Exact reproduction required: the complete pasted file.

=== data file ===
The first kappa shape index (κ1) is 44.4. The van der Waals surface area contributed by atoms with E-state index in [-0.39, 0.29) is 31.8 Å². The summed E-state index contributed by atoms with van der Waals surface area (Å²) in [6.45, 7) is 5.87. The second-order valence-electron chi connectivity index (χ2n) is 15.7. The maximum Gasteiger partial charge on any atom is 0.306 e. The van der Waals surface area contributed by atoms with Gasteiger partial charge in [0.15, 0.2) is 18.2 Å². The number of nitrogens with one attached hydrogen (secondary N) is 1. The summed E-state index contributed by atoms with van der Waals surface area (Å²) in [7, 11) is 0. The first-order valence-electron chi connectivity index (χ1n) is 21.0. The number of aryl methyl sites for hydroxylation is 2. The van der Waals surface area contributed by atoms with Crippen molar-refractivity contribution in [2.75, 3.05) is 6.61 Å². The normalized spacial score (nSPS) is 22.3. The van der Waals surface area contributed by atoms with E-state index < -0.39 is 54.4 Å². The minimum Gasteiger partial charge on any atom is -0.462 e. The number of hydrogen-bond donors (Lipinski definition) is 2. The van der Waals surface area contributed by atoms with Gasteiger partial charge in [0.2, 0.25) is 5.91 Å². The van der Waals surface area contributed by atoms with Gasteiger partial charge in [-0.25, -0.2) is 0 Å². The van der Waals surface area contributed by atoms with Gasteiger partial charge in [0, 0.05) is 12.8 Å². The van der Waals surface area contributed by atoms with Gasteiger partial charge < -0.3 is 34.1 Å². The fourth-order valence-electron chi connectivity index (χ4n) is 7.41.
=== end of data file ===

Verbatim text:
The first kappa shape index (κ1) is 44.4. The van der Waals surface area contributed by atoms with E-state index in [-0.39, 0.29) is 31.8 Å². The summed E-state index contributed by atoms with van der Waals surface area (Å²) in [6.45, 7) is 5.87. The second-order valence-electron chi connectivity index (χ2n) is 15.7. The maximum Gasteiger partial charge on any atom is 0.306 e. The van der Waals surface area contributed by atoms with Gasteiger partial charge in [0.15, 0.2) is 18.2 Å². The number of nitrogens with one attached hydrogen (secondary N) is 1. The summed E-state index contributed by atoms with van der Waals surface area (Å²) in [7, 11) is 0. The first-order valence-electron chi connectivity index (χ1n) is 21.0. The number of aryl methyl sites for hydroxylation is 2. The van der Waals surface area contributed by atoms with Crippen molar-refractivity contribution in [2.75, 3.05) is 6.61 Å². The normalized spacial score (nSPS) is 22.3. The van der Waals surface area contributed by atoms with E-state index < -0.39 is 54.4 Å². The minimum Gasteiger partial charge on any atom is -0.462 e. The number of hydrogen-bond donors (Lipinski definition) is 2. The van der Waals surface area contributed by atoms with Gasteiger partial charge in [0.2, 0.25) is 5.91 Å². The van der Waals surface area contributed by atoms with Gasteiger partial charge in [-0.25, -0.2) is 0 Å². The van der Waals surface area contributed by atoms with Gasteiger partial charge in [0, 0.05) is 12.8 Å². The van der Waals surface area contributed by atoms with Gasteiger partial charge < -0.3 is 34.1 Å². The fourth-order valence-electron chi connectivity index (χ4n) is 7.41.